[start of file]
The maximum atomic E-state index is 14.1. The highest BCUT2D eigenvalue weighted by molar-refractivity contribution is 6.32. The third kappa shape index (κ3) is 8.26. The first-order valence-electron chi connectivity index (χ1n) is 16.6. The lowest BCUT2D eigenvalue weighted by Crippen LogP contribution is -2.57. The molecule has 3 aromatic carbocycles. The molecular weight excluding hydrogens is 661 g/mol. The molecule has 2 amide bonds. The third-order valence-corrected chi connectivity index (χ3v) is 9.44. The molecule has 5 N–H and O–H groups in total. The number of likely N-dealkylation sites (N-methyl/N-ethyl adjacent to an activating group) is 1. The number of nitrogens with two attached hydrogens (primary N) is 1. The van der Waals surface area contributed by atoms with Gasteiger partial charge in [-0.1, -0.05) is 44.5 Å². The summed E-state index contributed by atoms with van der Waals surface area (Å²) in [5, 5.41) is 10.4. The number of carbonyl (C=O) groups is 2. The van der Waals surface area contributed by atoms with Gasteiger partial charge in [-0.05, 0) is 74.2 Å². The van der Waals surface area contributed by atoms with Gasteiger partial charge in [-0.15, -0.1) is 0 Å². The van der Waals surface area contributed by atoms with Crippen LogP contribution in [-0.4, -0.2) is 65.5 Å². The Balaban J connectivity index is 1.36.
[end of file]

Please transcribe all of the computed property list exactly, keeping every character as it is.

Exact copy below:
The maximum atomic E-state index is 14.1. The highest BCUT2D eigenvalue weighted by molar-refractivity contribution is 6.32. The third kappa shape index (κ3) is 8.26. The first-order valence-electron chi connectivity index (χ1n) is 16.6. The lowest BCUT2D eigenvalue weighted by Crippen LogP contribution is -2.57. The molecule has 3 aromatic carbocycles. The molecular weight excluding hydrogens is 661 g/mol. The molecule has 2 amide bonds. The third-order valence-corrected chi connectivity index (χ3v) is 9.44. The molecule has 5 N–H and O–H groups in total. The number of likely N-dealkylation sites (N-methyl/N-ethyl adjacent to an activating group) is 1. The number of nitrogens with two attached hydrogens (primary N) is 1. The van der Waals surface area contributed by atoms with Gasteiger partial charge in [-0.1, -0.05) is 44.5 Å². The summed E-state index contributed by atoms with van der Waals surface area (Å²) in [5, 5.41) is 10.4. The number of carbonyl (C=O) groups is 2. The van der Waals surface area contributed by atoms with Gasteiger partial charge in [-0.05, 0) is 74.2 Å². The van der Waals surface area contributed by atoms with Gasteiger partial charge in [-0.15, -0.1) is 0 Å². The van der Waals surface area contributed by atoms with Crippen LogP contribution in [-0.4, -0.2) is 65.5 Å². The Balaban J connectivity index is 1.36.